I realized I was good at it in college. I discovered I was faster and better than everyone else--my own little "Unbreakable" moment--and, for a college kid, that meant one thing: Take as many writing classes as you can, because then you have more time to drink, play videogames and have sex. So I took every writing class I could find, wrote my papers in as little as 10 minutes, and collected A's like cheap stamps.

Q: You are credited as being a “toy wrangler” for Robot Chicken on Adult Swim. Is that job as awesome as it seems to be? What was the most difficult part of wrangling toys?

It's awesome. Best job in all of Hollywood. I hate to complain about it, but once in a while there's something that's just impossible to find in a short amount of time. Usually, if I hit a brick wall, it's because of scale--for example, we shoot in 10", or Mego scale, but Star Wars toys are 12" or 3 3/4"--or lack of availability.

Also, sometimes it's hard to watch the beautiful toys get destroyed. We can't shoot anything without absolutely ripping it apart. That can be tough when all you could find was a vintage version that had been perfectly and lovingly preserved, and you're taking that away from the world with corporate money. First world problems.

Q: You’re currently the co-host of the One of Swords podcast, along with Dan Amrich and his wife Kat. As a somewhat official Activision podcast, do you ever find yourself having to pull your punches with what you can and can’t say on the show?

My mandate is specifically not to pull punches. But I've conducted interviews and been interviewed, and I've reviewed and been reviewed. For Freshmen II, I was profiled for Wizard Magazine by the guy who edited Freshmen I. So I feel empathy for the guys we're criticizing. There's a human endeavor behind every shitty game, idea or statement, and you can't forget that. And I have a black heart, a sharp tongue and an itchy trigger dick, and sometimes I just blurt out shit that doesn't need to be said. Dan doesn't tell me that--I tell me that.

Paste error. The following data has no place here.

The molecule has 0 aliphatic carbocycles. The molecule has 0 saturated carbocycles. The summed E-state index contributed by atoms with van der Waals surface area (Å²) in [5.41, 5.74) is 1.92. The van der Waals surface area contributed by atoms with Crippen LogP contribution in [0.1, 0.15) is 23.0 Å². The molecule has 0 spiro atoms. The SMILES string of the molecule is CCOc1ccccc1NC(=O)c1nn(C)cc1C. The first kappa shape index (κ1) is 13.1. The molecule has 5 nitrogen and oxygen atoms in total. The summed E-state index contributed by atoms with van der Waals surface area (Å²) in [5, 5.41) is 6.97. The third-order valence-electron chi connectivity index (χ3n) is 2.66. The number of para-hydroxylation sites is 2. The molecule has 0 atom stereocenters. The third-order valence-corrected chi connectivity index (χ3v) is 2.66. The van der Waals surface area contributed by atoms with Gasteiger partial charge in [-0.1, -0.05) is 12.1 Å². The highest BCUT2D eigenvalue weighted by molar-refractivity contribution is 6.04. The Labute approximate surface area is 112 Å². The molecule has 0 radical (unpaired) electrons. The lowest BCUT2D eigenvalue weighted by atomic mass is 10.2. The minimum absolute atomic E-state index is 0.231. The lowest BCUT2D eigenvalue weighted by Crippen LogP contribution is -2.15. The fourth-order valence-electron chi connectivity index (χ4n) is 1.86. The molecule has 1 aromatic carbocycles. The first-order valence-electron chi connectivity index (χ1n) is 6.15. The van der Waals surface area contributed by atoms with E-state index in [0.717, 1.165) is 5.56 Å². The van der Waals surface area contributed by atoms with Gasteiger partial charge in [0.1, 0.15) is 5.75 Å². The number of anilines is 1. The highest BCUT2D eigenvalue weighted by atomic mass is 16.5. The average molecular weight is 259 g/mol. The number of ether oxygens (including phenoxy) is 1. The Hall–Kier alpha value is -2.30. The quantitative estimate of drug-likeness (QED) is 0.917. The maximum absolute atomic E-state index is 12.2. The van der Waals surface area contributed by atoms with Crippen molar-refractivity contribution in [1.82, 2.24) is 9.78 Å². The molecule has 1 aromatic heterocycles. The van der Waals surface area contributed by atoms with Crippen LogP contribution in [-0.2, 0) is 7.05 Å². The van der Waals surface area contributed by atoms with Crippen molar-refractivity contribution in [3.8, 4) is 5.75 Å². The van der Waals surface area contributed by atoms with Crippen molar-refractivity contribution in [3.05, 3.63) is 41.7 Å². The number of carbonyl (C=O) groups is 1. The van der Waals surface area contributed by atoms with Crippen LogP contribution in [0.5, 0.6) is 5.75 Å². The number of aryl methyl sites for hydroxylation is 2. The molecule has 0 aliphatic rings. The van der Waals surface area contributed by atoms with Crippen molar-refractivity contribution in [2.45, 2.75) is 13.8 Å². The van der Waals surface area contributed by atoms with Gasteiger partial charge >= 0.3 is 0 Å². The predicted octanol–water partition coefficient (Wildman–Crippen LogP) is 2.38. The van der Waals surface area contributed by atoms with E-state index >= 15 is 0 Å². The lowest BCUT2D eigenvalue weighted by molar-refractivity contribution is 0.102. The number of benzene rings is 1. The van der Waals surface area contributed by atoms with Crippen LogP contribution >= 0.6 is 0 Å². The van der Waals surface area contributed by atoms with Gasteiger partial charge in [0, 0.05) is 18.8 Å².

There have been a couple times I've needed to recount things I've said, in regard to both professional and personal issues. But we all do that. On the episode we taped just yesterday, Dan reconsidered our coverage of a topic in the news and we cut out a 5 minute section. 

But all of that's talking about what I SHOULD say. I've never had anyone tell me something I can't say. The only thing that would fall into that category is corporate secrets, and Dan doesn't tell me them. When friends are under an NDA, it's courtesy not to ask them questions they shouldn't answer.

Q: Your story about wanting to see Superman II is horrendous. Please tell me you were at least embellishing a little? Right?

Unfortunately, no. But it sounds a lot, lot worse than it really was to actually experience it, because at the time I didn't know other moms weren't like that. A lot of people hear that story and their eyes go wide and they shake their heads and they say, "That's not funny." I understand. But you have to realize, I'm not laughing at the fact that my mom beat me, but that I kept going back for more.

Also, there's an important lesson to be learned here: I grew up, and I have a great family. I've never been in a serious fight, I've never raised my hand to any of my girlfriends, no matter how batshit crazy they drove me--and I've never had any instinct to raise a hand to my kids. It's not even like I'm suppressing it, I don't have some flash of my mom that just stops me--it's just not part of me.